Voyager may not have entered interstellar space, after all | Science News

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Voyager may not have entered interstellar space, after all

Two scientists argue that probe is still in solar bubble

7:00am, July 17, 2014

IN OR OUT?  NASA claims that Voyager 1, seen in an illustration, reached interstellar space in August 2012. But a new paper argues that the probe remains within the solar bubble.

Nearly a year after NASA trumpeted Voyager 1’s departure from the sun’s protective bubble, two mission scientists argue that the spacecraft never left. Many astronomers are doubtful about the assertion, but the debate illustrates that the transition from solar bubble to interstellar space is not clear-cut.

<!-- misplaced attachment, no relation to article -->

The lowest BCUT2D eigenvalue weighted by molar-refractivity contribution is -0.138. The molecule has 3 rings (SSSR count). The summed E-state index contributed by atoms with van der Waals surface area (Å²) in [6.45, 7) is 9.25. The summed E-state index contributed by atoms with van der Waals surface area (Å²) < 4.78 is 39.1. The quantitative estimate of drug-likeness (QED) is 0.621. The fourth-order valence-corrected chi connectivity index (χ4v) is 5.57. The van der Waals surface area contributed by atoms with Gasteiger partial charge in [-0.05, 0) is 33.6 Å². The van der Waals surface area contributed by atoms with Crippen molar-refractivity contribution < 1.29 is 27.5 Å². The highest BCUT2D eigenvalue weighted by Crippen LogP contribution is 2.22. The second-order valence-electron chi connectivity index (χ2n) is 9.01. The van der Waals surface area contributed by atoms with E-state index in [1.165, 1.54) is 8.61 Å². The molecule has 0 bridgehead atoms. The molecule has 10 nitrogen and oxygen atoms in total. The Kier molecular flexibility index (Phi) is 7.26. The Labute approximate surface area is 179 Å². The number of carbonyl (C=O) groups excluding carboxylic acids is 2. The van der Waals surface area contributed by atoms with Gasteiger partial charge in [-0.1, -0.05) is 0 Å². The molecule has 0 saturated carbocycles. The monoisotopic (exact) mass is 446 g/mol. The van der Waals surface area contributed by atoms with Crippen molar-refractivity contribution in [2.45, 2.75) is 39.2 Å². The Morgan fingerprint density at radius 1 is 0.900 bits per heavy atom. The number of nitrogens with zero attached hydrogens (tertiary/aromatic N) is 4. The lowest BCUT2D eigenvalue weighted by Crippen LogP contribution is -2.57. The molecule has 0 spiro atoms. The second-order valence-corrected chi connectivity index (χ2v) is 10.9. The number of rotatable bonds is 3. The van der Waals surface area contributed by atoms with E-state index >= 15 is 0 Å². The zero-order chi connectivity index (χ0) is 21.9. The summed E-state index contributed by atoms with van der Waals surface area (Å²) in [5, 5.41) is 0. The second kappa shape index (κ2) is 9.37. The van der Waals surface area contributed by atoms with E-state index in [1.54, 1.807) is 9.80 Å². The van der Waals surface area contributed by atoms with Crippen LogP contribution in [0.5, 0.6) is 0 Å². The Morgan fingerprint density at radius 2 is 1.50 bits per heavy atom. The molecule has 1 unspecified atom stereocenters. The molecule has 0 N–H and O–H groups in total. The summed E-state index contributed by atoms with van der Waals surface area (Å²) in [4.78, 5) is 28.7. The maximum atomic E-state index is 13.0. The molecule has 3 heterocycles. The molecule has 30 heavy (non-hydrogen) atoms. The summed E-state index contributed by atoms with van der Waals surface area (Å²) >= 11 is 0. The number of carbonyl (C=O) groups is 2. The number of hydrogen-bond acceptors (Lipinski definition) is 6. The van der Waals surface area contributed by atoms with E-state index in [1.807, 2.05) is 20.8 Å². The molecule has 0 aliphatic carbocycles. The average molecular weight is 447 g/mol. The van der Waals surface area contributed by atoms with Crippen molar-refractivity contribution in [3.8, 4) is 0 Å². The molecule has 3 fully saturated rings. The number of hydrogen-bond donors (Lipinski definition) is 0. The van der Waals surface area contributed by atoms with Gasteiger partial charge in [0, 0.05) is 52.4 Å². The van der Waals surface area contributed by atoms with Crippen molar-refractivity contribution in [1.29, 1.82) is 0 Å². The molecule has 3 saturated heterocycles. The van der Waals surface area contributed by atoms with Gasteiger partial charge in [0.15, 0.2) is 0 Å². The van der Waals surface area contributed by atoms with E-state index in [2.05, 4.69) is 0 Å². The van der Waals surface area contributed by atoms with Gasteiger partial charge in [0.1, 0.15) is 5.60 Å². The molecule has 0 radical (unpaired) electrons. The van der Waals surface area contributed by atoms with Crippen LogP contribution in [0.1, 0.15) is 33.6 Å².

“My tendency is to think we are out in interstellar space, but I’m not completely convinced,” says Eric Christian, an astrophysicist at NASA Goddard Space Flight Center in Greenbelt, Md., who is not on the Voyager team. “I don’t blame skeptics for looking at other explanations.”

Voyager 1 and its twin Voyager 2 completed their tours of the outer planets in 1980 and 1989, respectively. Since then, scientists have eagerly anticipated the probes’ departure from the heliosphere, the bubble of particles that encircles the sun and planets, and their entry into the unexplored space between stars. (The probes won

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